It was not just the 25 kids who took part in the History Camp last month at the (un-air-conditioned) Matthew Curtiss House on Main Street who sweltered during the heat wave. So did the teachers who served every day for the whole week. “They directed the making of lanterns, making and painting marbles and playing marble games, giving tours of the house and barn, and many other activities, as if were a delightful 70 degrees,” says a very impressed Gordon Williams. “They did so with cheer and with no pay, totally volunteering their time and energy,” he adds, and I’d like to add that Chris Schmidt and Mike Asselta, and high school students Mairin Hayes and Eric Benson are definitely deserving of my Good Egg Award. (Just don’t try to fry it on the sidewalk during the next heat wave, please!)
I sure hope you had the chance to take in one of the Seussical: The Musical performances last weekend at Newtown High School. Broadway pro John Tartaglia brought out the best in Newtown youth actors, and gave the audiences way more than their money’s worth. Congrats to all!
Job seeking? Creative? Focused? The Newtown Cultural Arts Commission announced this week that a grant from the National Endowments of the Arts will enable them to recruit a director of HealingNewtown, created after 12/14 to support arts-focused recovery efforts. The position will be sponsored by the NEA for six months. The director will oversee day-to-day administration and operations of the volunteer art space. There is a possible extension after six months, if funding is available. E-mail firstname.lastname@example.org for complete job requirements.
NHS teacher Trent Harrison seems to have found a new vocation — as a tour guide. Forty new Newtown School System hires piled on to a school bus, Wednesday, with Trent in charge of giving them the grand tour of the town. Highlights included the schools, of course, but plenty of other “must sees,” from restaurants to the Fabric Fire Hose factories to The Bee and the view from the top of Castle Hill. Is it necessary to say that Trent provided a running commentary?
If you missed the first public focus group this past Thursday morning at the C.H. Booth Library, with new director Shawn Fields, you can still speak up on what the library means to you, what changes you want (or don’t want) to see as the future unfolds, and any other concerns about our local library. The second focus group is scheduled for Saturday, August 24, at 10 am, and the third will take place Tuesday, August 27, at 7 pm. For more information, call the library at 203-426-4533. The CHB Library website, www.chboothlibrary.org, is always a great place to visit to find out what’s going on there, of course.
I have figured out that if every resident donated just $1, the Annual Newtown Labor Day Parade would not have to worry about funding the end of summer event. Bands, dancers, and other parade entertainment do not come free, but are a big part of what makes the parade the spectacular event it always is. Visit www.newtownctlabordayparade.org to donate. You might stand a little taller along the parade route this September 2, knowing you made it happen.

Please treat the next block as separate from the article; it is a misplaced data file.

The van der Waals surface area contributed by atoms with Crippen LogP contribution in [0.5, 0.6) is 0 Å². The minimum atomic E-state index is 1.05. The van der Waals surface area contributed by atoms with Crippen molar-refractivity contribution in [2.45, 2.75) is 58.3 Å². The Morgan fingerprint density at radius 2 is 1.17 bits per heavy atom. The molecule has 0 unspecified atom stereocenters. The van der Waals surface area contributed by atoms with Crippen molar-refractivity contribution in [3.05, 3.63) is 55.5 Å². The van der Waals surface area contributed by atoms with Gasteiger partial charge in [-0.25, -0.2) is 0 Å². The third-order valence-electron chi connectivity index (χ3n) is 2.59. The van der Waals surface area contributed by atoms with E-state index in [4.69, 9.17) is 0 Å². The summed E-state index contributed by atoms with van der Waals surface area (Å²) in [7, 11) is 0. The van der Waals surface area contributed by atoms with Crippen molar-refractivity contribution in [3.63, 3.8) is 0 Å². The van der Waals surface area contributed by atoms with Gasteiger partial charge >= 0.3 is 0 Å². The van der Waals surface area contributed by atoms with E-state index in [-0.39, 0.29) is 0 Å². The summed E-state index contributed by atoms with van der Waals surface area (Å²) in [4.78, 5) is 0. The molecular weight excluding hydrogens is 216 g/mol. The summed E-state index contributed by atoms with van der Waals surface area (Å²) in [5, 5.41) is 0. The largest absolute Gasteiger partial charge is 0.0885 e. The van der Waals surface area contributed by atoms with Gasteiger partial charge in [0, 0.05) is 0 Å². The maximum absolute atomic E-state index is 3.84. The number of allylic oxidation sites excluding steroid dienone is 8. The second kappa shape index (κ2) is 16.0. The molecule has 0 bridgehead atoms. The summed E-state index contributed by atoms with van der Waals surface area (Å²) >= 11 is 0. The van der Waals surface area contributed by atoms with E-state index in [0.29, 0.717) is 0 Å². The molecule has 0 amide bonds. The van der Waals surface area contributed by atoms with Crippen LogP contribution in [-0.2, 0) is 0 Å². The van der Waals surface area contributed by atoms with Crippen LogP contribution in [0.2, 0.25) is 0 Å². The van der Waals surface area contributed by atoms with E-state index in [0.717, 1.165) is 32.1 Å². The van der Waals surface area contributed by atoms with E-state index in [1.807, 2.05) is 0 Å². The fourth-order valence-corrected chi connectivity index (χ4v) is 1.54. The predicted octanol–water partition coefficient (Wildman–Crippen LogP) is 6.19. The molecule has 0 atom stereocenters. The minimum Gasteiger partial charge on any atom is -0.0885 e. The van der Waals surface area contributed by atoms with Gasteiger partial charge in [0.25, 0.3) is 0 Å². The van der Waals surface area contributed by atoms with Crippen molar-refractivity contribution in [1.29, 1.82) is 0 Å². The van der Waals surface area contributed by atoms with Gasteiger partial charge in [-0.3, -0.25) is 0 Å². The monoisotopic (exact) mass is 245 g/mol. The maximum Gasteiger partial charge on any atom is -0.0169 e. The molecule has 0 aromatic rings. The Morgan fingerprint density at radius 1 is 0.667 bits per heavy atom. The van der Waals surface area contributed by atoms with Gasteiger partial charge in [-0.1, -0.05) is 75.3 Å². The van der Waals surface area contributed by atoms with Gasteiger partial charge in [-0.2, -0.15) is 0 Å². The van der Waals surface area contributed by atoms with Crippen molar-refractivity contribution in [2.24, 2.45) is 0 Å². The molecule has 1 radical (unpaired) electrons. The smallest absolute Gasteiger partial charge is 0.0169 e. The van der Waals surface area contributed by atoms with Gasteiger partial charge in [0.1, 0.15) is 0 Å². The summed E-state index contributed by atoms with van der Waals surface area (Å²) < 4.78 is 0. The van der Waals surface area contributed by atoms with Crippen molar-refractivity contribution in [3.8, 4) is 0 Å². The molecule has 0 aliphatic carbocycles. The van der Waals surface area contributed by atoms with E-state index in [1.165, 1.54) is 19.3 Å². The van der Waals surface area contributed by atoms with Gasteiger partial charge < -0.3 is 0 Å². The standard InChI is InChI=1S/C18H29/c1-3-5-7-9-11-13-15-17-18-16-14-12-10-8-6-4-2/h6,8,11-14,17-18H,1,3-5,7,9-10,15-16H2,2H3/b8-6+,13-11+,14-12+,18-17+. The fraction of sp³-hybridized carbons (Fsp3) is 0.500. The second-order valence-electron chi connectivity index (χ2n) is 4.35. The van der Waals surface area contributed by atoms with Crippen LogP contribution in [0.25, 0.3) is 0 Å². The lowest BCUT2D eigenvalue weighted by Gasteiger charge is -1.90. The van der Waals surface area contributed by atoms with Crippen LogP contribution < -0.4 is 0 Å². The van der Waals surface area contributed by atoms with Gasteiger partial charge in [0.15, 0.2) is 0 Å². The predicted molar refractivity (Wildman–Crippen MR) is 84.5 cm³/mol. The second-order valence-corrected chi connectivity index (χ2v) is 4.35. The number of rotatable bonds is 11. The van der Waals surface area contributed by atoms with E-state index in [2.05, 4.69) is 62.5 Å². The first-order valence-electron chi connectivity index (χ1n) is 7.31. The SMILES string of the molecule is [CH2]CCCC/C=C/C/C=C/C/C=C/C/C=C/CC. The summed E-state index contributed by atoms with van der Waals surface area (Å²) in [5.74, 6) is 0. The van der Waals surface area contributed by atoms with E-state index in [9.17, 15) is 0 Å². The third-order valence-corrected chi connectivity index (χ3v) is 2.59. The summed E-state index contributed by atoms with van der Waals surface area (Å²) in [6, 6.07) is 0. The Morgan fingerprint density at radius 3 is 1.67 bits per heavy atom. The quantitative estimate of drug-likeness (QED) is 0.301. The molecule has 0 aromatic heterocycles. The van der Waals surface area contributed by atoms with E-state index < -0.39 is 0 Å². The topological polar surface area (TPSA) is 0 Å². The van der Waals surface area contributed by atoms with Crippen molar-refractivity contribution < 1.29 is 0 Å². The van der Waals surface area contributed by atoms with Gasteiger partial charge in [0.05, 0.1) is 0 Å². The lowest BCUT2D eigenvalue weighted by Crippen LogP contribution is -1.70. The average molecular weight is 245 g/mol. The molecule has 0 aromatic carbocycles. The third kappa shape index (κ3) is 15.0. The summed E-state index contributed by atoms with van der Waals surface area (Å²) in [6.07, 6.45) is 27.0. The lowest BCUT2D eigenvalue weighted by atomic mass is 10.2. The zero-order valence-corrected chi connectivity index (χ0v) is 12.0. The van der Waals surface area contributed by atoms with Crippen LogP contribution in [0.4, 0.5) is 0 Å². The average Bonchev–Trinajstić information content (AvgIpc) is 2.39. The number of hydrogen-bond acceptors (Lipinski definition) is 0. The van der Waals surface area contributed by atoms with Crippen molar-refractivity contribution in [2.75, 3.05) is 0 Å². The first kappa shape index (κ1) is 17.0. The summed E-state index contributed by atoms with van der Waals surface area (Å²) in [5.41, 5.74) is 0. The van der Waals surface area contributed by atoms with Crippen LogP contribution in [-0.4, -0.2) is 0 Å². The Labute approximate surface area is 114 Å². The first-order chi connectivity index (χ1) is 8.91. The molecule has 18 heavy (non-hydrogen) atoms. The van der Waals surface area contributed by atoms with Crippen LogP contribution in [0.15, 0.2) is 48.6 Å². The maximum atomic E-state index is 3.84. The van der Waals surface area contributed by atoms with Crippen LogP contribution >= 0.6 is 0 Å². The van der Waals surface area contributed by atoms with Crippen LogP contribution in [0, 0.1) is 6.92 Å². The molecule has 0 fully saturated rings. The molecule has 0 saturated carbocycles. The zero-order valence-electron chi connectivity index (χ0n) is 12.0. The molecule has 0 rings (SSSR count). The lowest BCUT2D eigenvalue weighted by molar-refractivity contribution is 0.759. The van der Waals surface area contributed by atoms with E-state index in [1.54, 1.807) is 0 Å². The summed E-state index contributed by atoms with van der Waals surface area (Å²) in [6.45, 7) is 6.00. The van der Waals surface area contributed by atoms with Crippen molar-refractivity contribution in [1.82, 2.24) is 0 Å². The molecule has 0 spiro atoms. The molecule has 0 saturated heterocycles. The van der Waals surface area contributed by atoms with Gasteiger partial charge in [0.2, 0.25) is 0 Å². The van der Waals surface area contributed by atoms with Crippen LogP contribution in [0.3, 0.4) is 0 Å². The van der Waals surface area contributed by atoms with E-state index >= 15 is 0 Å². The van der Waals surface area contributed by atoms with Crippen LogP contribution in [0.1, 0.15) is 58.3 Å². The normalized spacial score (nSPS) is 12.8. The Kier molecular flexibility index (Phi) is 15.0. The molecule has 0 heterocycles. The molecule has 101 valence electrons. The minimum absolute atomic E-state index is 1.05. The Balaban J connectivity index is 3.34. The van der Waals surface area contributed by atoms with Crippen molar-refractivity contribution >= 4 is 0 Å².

If you are reading this column online, you may not know that the Newtown Bee’s “Back to School” special edition is in each print edition of The Bee this week. We did something a little different this year. Along with the bus routes, provided by All-Star Transportation, and stories ranging from what the Newtown International Center for Education (NICE) has in store for the 2013-14 school year to healthy lunch advice from Chartwells School Dining Services Resident Dietitian Jill Patterson, The Newtown Bee also put together trivia questions and coloring pages. We pulled together some of our favorite photos of the local schools, turned them into coloring pages, and are encouraging students and adults to take a photo of a colored-in picture and post it through Instagram with #viewfromnewtown in the description. Each entry posted with that description will be displayed on The Newtown Bee’s website, www.newtownbee.com. And look for trivia questions throughout the “Back to School” section. The answers are in the back, but no peeking!
As summer comes to an end, so will operations at The Sandy Hook Arcade Center. SHAC has been offering free play on arcade games including driving games, pinball, air hockey (a personal favorite), and other favorites since February. Andy Clure, one of the men behind the kind venture, mentioned this week that he plans to close up shop following Labor Day weekend. The arcade remains free of charge for Newtown residents of all ages and now, said Andy, admission is free “as well for our out-of-town guests.” The arcade is in the eastern side of Sand Hill Plaza, and is open by chance. Check SHAC’s Facebook page (open to anyone on Facebook, not just members) or call the arcade at 203-364-9412 “to see if anyone is around,” he said.
Can’t make it to the Ben’s Bells Newtown studio? Here’s the answer: the studio announced last week “to-go boxes,” available for those who want to sculpt beads or paint Kindness Coins and beads at home. Clay “to-go” boxes include all the materials needed for 100 people to sculpt beads, for one hour. Paint “to-go” boxes have enough material for 50 people to work for an hour. Boxes include detailed instructions. You just need to provide the space to work and bowls of water. Clay boxes are $30, with a $30 deposit due at pickup, and Paint boxes are $50, with a $60 deposit; each project should be finished and returned to BBN’s Church Hill Road space within two weeks. Submit requests three weeks in advance. For details, visit BBN’s Facebook page or send an e-mail to email@example.com.
You don’t need a bell to call me. I’ll be around, so be sure next week to… Read me again.